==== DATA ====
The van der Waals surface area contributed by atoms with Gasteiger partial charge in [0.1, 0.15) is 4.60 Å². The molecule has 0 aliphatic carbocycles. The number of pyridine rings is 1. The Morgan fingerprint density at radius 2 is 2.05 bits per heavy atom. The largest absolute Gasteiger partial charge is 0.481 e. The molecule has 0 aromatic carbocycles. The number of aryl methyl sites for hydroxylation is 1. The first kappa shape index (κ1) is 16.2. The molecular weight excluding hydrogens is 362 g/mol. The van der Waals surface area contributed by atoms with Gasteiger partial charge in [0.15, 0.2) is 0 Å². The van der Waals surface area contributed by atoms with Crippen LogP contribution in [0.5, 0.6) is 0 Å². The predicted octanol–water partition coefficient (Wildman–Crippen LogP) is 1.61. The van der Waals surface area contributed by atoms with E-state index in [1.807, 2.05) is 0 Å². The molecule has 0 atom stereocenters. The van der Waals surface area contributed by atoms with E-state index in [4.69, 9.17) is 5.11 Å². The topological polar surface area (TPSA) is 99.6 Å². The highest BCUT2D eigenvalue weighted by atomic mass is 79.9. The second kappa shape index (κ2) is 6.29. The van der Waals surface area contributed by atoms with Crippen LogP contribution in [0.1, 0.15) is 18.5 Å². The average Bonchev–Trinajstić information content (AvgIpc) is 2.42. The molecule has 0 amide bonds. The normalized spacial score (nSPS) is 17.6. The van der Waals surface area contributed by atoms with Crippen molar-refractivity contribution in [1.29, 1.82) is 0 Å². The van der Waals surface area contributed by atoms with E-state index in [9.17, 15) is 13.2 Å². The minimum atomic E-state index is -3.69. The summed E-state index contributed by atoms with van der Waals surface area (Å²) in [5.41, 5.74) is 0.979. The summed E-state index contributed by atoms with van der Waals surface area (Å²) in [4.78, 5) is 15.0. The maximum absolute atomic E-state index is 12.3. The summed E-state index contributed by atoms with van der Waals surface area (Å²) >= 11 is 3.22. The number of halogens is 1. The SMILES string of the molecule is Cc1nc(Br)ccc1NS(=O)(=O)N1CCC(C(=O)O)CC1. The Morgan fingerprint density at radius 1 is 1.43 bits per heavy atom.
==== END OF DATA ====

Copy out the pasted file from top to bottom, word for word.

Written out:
The van der Waals surface area contributed by atoms with Gasteiger partial charge in [0.1, 0.15) is 4.60 Å². The molecule has 0 aliphatic carbocycles. The number of pyridine rings is 1. The Morgan fingerprint density at radius 2 is 2.05 bits per heavy atom. The largest absolute Gasteiger partial charge is 0.481 e. The molecule has 0 aromatic carbocycles. The number of aryl methyl sites for hydroxylation is 1. The first kappa shape index (κ1) is 16.2. The molecular weight excluding hydrogens is 362 g/mol. The van der Waals surface area contributed by atoms with Gasteiger partial charge in [0.15, 0.2) is 0 Å². The van der Waals surface area contributed by atoms with Crippen LogP contribution in [0.5, 0.6) is 0 Å². The predicted octanol–water partition coefficient (Wildman–Crippen LogP) is 1.61. The van der Waals surface area contributed by atoms with E-state index in [1.807, 2.05) is 0 Å². The molecule has 0 atom stereocenters. The van der Waals surface area contributed by atoms with E-state index in [4.69, 9.17) is 5.11 Å². The topological polar surface area (TPSA) is 99.6 Å². The highest BCUT2D eigenvalue weighted by atomic mass is 79.9. The second kappa shape index (κ2) is 6.29. The van der Waals surface area contributed by atoms with Crippen LogP contribution in [0.1, 0.15) is 18.5 Å². The average Bonchev–Trinajstić information content (AvgIpc) is 2.42. The molecule has 0 amide bonds. The normalized spacial score (nSPS) is 17.6. The van der Waals surface area contributed by atoms with Crippen molar-refractivity contribution in [1.29, 1.82) is 0 Å². The van der Waals surface area contributed by atoms with E-state index in [9.17, 15) is 13.2 Å². The minimum atomic E-state index is -3.69. The summed E-state index contributed by atoms with van der Waals surface area (Å²) in [5.41, 5.74) is 0.979. The summed E-state index contributed by atoms with van der Waals surface area (Å²) in [4.78, 5) is 15.0. The maximum absolute atomic E-state index is 12.3. The summed E-state index contributed by atoms with van der Waals surface area (Å²) >= 11 is 3.22. The number of halogens is 1. The SMILES string of the molecule is Cc1nc(Br)ccc1NS(=O)(=O)N1CCC(C(=O)O)CC1. The Morgan fingerprint density at radius 1 is 1.43 bits per heavy atom.